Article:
The outcome of the 2023 Farm Bill nutritional program negotiations and federal budgetary battles will not settle whether America handles food and nutrition as a food or market good. The issue is instead working itself out on a state-by-state basis. What often isn’t highlighted in coverage of school meal debates is that America does not have a single approach to school meals: the federal government does not directly manage American school meal programs but provides states with qualified funding, leaving many details to states that then leave daily management to school districts. As a result, there is no single American approach to school meals. States differ on issues as broad as whether they mandate school districts maintain federally-backed breakfast or lunch programs, if they incorporate local food systems into meal programs, and how they handle school children’s meal debt. The breadth of this variation is outlined in the Food Research & Action Center’s annual tracking of each state’s school meal policies. These are not just technical differences. They are also ideological, with several states having already passed legislation for universal nutritional school meals for all children while other stats maintaining no specific policies related to mandatory school meal programs.

The resulting variation between states – and even school districts or schools within states – is a local resolution to the lack of national consensus. In states such as Massachusetts, all children have access to universal, nutritious school meals. In states such as Maine, schools must provide children with a meal even if they have accrued debt from past meals. And in states such as Mississippi, schools have no mandates to participate in public breakfast or lunch programs. This variation is not too concerning for families able to move based on state policies. But it is a broad social problem because it increases America’s child nutritional inequity.

Read More

Blurred image of an orchestra
Melpomenem/Getty Images

The ideal democracy: An orchestra in harmony

Frazier is an assistant professor at the Crump College of Law at St. Thomas University. Starting this summer, he will serve as a Tarbell fellow.

In the symphony of our democracy, we can find a compelling analogy with an orchestra. The interplay of musicians trained in different instruments, each contributing to the grand musical tapestry, offers lessons for our democratic system. As we navigate the complexities of governance, let us draw inspiration from the orchestra's structure, dynamics and philosophy.

Keep ReadingShow less
David French

New York Times columnist David French was removed from the agenda of a faith-basd gathering because we was too "divisive."

Macmillan Publishers

Is canceling David French good for civic life?

Harwood is president and founder of The Harwood Institute. This is the latest entry in his series based on the "Enough. Time to Build.” campaign, which calls on community leaders and active citizens to step forward and build together.

On June 10-14, the Presbyterian Church in America held its annual denominational assembly in Richmond, Va. The PCA created considerable national buzz in the lead-up when it abruptly canceled a panel discussion featuring David French, the highly regarded author and New York Times columnist.

The panel carried the innocuous-sounding title, “How to Be Supportive of Your Pastor and Church Leaders in a Polarized Political Year.” The reason for canceling it? French, himself a long-time PCA member, was deemed too “divisive.” This despite being a well-known, self-identified “conservative” and PCA adherent. Ironically, the loudest and most divisive voices won the day.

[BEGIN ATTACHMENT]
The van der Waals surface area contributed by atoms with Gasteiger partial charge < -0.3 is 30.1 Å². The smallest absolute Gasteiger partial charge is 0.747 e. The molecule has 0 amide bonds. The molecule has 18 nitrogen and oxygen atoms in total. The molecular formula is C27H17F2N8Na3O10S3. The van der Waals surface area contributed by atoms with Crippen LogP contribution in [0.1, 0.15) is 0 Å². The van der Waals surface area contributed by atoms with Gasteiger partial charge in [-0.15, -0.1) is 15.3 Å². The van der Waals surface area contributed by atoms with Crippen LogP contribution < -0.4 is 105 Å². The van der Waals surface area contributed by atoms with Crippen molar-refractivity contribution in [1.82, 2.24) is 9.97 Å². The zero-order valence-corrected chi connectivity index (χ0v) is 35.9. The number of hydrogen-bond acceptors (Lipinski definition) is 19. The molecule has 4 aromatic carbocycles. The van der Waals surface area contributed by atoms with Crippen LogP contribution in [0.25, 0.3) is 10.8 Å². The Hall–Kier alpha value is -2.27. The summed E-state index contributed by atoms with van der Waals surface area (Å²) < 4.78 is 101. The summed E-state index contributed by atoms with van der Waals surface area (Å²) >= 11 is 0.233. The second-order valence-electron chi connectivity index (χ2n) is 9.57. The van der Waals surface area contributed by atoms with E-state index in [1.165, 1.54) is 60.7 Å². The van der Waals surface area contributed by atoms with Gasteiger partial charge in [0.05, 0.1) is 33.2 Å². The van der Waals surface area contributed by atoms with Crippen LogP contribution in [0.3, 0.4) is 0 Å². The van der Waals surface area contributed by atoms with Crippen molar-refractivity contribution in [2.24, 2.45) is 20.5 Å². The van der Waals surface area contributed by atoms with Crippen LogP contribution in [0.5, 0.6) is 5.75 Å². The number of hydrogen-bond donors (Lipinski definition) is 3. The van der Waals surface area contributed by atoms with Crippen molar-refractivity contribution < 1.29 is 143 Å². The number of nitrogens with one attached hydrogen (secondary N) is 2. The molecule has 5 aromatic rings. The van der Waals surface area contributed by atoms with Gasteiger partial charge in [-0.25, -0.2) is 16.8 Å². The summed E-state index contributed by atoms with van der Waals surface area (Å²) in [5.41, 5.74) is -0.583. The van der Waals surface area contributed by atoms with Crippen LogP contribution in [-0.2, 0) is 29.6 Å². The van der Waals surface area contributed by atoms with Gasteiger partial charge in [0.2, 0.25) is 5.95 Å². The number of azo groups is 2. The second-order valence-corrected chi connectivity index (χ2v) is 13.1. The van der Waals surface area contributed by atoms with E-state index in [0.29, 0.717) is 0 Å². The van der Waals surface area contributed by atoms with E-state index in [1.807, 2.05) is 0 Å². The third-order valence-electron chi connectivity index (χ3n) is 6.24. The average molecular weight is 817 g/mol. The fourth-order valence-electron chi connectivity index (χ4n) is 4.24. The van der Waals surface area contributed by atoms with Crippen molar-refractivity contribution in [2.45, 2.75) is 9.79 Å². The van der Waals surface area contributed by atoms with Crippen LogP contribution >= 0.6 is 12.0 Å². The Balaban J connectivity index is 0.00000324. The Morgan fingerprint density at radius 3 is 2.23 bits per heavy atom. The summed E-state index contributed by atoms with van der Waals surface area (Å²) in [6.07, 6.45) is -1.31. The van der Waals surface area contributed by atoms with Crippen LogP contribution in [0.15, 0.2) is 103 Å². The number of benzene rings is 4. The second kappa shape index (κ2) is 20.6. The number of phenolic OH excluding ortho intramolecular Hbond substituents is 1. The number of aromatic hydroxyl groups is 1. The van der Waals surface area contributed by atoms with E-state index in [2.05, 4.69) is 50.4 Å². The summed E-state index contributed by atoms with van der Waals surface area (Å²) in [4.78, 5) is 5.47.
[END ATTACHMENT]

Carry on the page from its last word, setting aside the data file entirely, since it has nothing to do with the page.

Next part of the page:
Keep ReadingShow less
Fannie Lou Hamer

Fannie Lou Hamer testifies at the Democratic National Convention in 1964.

Bettmann/Getty Images

60 years later, it's time to restart the Freedom Summer

Johnson is a United Methodist pastor, the author of "Holding Up Your Corner: Talking About Race in Your Community" and program director for the Bridge Alliance, which houses The Fulcrum.

Sixty years have passed since Freedom Summer, that pivotal season of 1964 when hundreds of young activists descended upon an unforgiving landscape, driven by a fierce determination to shatter the chains of racial oppression. As our nation teeters on the precipice of another transformative moment, the echoes of that fateful summer reverberate across the years, reminding us that freedom remains an unfinished work.

At the heart of this struggle stood Fannie Lou Hamer, a sharecropper's daughter whose voice thundered like a prophet's in the wilderness, signaling injustice. Her story is one of unyielding defiance, of a spirit that the brutal lash of bigotry could not break. When Hamer testified before the Democratic National Convention in 1964, her words, laced with the pain of beatings and the fire of righteous indignation, laid bare the festering wound of racial terror that had long plagued our nation. Her resilience in the face of such adversity is a testament to the power of the human spirit.

Keep ReadingShow less
Kamala Harris waiving as she exits an airplane

If President Joe Biden steps aside and endorses Vice President Kamala Harris, her position could be strengthened by a ranked-choice vote among convention delegates.

Anadolu/Getty Images

How best to prepare for a brokered convention

Richie is co-founder and senior advisor of FairVote.

As the political world hangs on whether Joe Biden continues his presidential campaign, an obvious question is how the Democratic Party might pick a new nominee. Its options are limited, given the primary season is long past and the Aug. 19 convention is only weeks away. But they are worth getting right for this year and future presidential cycles.

Suppose Biden endorses Vice President Kamala Harris and asks his delegates to follow his lead. She’s vetted, has close relationships across the party, and could inherit the Biden-Harris campaign and its cash reserves without a hitch. As Rep. Jim Clyburn (D-S.C.) suggested, however, Harris would benefit from a mini-primary among delegates before the convention – either concluding at the virtual roll call that is already planned or at the in-person convention.

Keep ReadingShow less